Book Review – The Civic Guard Mutiny

Civil Guard MutinyTitle: The Civic Guard Mutiny
Author: Brian McCarthy
Publisher: Mercier Press
Date of Publication: 2012
ISBN: 978-1-78117-045-8
Price: €14.99

Reviewer: Cathal Brennan

The Civic Guard Mutiny by Brian McCarthy deals with an incredible incident that’s almost completely overlooked in the history of the Irish Civil War.

On the 15th of May 1922 over 1,200 recruits of the newly established policing service of the Irish Free State broke ranks during the commissioner’s address in Kildare Barracks, raided the armoury and held the barracks under their control.  The commissioner and some of his senior officers had to withdraw under armed guard while for the next seven weeks the Provisional Government and the mutineers negotiated about bringing the Civic Guard back under government control.

While the Army Mutiny of 1924 is covered in great detail in books and articles dealing with the period the mutiny of the Civic Guards is completely ignored.  McCarthy describes it as one of Ireland’s ‘best kept historical secrets,’ despite the presence of relevant files in the National Archives.  One of the veterans of the dispute, Seán Liddy, wrote a series of articles in the early 1960s for Síothadóir which were accurately entitled ‘Smothered History.

So in a period where the Irish Republican Army and Sinn Féin had split over the Anglo – Irish Treaty, and the country was edging towards a bitter and bloody civil war, how did the Provisional Government lose control of their new police force?

Policing in Ireland under the Union

The answer lies in Ireland’s long and at times acrimonious relationship with policing.  McCarthy details the history of policing in Ireland from the Norman Invasion in 1169 but it is the immediate predecessor of the Gardaí, the Royal Irish Constabulary, and the relationship between the new recruits in the Civic Guard and the RIC that form the bulk of the book.

The Royal Irish Constabulary was popularly associated with putting down the Fenian and Land League movements.

In 1867 Queen Victoria had bestowed the Irish Constabulary with the prefix Royal in recognition of their zeal in crushing the Fenian Rebellion and from its inception it was a police force unlike any other in the rest of the United Kingdom.  The RIC covered thirty-one of Ireland’s thirty-two counties while the Dublin Metropolitan Police handled policing in Dublin.  The RIC was an armed police force which was heavily involved in the gathering of political intelligence.  It never enjoyed the same level of public acceptance as the unarmed DMP and its role in evictions during the Land War, and its emphasis on political policing, meant that large sections of the population viewed it as an occupying force rather than a police service.

The intense training regime for the recruits at the Phoenix Park Depot in Dublin became a model for colonial police forces throughout the world with many high-ranking members of the RIC taking up leadership role throughout the colonies.  While the higher ranks of the RIC were Protestant and Unionist the vast bulk of the force was made up of Catholics.  With the cessation of the Land War and the death of Parnell the public perception of the RIC improved as the police were no longer faced with the hostility of a united nationalist movement.  The visit of Queen Victoria in 1900 reinforced the idea that Ireland had entered a period of domestic tranquillity and the successful security arrangements for the visit earned each member of the force a special medal.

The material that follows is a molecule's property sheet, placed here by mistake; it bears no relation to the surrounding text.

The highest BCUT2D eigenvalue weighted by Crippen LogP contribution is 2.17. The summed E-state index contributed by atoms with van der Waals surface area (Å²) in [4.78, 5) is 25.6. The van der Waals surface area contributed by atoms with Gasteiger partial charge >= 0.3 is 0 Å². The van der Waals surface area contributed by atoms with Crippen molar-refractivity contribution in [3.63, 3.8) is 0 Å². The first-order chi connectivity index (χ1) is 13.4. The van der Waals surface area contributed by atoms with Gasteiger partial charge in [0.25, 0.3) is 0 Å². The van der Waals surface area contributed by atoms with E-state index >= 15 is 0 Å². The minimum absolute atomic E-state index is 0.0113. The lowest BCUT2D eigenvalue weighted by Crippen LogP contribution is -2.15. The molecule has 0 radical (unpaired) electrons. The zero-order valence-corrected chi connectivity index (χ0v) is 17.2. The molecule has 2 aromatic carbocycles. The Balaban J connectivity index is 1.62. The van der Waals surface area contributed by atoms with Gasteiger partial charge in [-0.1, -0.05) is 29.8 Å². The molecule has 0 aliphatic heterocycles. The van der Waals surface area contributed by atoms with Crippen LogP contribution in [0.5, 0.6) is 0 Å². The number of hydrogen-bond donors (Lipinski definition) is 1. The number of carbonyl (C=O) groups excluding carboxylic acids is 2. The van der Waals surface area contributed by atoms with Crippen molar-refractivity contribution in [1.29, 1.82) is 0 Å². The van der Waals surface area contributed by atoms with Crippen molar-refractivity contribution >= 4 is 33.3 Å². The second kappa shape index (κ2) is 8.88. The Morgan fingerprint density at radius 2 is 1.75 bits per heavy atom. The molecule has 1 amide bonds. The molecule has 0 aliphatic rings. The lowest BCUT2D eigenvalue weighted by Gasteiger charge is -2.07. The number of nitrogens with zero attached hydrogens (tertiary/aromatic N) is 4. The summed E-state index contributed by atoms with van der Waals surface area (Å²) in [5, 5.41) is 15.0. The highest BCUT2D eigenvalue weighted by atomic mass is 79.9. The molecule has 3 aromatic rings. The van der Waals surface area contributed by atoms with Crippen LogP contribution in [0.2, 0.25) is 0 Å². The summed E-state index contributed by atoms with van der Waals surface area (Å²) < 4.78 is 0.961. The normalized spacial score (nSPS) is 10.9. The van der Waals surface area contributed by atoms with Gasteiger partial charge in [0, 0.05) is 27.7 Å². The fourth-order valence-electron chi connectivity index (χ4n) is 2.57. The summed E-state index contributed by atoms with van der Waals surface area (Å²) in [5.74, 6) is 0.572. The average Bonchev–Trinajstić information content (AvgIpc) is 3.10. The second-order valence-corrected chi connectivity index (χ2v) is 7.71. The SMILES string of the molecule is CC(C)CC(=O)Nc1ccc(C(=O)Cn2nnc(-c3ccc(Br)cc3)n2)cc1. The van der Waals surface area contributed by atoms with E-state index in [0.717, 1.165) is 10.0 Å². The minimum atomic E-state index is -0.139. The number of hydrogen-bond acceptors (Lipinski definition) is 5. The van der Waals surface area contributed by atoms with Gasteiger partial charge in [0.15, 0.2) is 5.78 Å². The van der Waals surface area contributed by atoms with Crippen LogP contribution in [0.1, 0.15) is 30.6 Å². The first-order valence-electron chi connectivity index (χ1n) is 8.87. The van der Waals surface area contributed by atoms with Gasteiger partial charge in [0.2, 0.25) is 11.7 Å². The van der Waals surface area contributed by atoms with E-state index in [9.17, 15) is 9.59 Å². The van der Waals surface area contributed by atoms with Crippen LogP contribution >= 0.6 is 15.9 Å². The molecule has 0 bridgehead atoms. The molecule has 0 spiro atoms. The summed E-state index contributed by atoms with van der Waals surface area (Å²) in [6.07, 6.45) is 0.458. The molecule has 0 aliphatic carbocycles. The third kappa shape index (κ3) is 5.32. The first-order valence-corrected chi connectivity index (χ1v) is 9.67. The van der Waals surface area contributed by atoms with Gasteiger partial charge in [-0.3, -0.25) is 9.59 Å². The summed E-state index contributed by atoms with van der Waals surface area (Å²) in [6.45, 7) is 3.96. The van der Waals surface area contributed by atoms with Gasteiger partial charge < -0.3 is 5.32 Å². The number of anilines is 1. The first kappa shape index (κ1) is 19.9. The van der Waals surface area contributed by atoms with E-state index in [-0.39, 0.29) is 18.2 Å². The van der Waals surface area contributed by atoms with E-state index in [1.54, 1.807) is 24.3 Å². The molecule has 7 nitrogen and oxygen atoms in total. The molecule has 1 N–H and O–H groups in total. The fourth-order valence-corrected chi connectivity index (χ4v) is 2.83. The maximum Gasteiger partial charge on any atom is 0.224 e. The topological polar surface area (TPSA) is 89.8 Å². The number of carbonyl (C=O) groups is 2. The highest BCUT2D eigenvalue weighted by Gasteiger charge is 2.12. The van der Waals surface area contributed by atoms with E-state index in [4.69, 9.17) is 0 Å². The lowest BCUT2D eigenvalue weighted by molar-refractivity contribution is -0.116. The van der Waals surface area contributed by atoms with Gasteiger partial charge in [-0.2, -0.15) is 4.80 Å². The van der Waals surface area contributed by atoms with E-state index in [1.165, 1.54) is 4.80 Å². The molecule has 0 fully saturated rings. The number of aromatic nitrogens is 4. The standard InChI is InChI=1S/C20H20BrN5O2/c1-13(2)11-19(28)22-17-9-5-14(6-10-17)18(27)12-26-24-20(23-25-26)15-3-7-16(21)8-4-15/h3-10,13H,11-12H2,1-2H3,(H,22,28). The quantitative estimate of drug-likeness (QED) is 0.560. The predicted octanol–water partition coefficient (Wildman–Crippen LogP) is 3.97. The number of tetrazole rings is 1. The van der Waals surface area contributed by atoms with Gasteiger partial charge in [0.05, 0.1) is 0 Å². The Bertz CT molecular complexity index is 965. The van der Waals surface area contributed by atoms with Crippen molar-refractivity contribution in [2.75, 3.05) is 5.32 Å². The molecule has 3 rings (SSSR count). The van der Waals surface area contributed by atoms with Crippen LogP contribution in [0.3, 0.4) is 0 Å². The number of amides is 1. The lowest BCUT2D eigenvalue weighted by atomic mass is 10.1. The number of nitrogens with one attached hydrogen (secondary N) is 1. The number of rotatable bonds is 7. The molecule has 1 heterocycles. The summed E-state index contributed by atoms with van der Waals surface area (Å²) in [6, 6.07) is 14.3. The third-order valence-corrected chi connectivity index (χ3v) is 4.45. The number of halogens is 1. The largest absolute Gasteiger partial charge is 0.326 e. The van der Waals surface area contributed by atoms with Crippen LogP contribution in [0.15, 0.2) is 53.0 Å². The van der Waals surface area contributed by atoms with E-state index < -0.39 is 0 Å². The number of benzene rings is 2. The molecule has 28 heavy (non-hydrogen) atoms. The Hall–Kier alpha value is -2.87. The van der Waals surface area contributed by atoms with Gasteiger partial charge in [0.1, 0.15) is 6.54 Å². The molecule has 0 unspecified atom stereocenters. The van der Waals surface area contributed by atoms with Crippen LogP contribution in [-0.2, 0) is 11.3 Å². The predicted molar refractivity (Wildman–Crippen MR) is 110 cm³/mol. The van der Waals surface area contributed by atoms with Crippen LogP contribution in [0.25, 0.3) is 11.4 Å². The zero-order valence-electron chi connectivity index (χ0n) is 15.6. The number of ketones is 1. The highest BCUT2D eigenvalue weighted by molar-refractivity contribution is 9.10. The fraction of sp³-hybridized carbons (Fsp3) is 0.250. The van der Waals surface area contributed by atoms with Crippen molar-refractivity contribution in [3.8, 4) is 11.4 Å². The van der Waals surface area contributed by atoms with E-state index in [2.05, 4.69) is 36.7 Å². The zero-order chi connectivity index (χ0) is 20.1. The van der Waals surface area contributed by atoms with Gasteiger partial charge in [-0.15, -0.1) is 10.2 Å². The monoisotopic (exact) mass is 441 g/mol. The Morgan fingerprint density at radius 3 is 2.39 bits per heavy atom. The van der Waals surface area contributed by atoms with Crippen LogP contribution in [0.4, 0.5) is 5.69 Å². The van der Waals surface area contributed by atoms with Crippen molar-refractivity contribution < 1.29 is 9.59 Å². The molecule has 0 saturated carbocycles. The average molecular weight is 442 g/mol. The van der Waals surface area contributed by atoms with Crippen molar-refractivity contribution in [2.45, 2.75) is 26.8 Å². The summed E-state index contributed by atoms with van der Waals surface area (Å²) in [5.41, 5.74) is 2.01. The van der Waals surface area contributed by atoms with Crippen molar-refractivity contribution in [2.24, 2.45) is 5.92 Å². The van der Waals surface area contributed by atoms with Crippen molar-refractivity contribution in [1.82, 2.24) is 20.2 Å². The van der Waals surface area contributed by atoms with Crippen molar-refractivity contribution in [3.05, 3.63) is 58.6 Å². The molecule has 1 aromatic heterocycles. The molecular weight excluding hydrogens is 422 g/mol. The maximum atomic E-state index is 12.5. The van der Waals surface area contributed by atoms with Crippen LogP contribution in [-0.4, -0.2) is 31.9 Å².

As the political nationalist movement fractured and declined what was known as the cultural nationalist movement began to grow.  Various language, sporting and cultural bodies sprung up and they attracted many members whose nationalism was more radical than the mainstream political movement of the day.  The Gaelic Athletic Association, for example, enacted rules prevented any member of the RIC or DMP from being a member of the organisation.

The RIC ostracised

The period between the turn of the century and the 1916 Rising has been dealt with extensively on this site (here for instance).  In the aftermath of the Rising, as McCarthy states, ‘notwithstanding their lack of involvement during the (Easter) week’s activities, the RIC had to endure the release of public wrath as an unexpected swing of support towards Republicanism unfolded.’

After the declaration of a Republic the RIC was ostracised

Increased public hostility to the police was matched by a growth in political separatism.  Sinn Féin won a series of stunning by – election victories in 1917 and the general election in December of 1918 saw Sinn Féin win 73 out of 108 Irish seats in the House of Commons, dominating the vote throughout the country apart from north-east Ulster.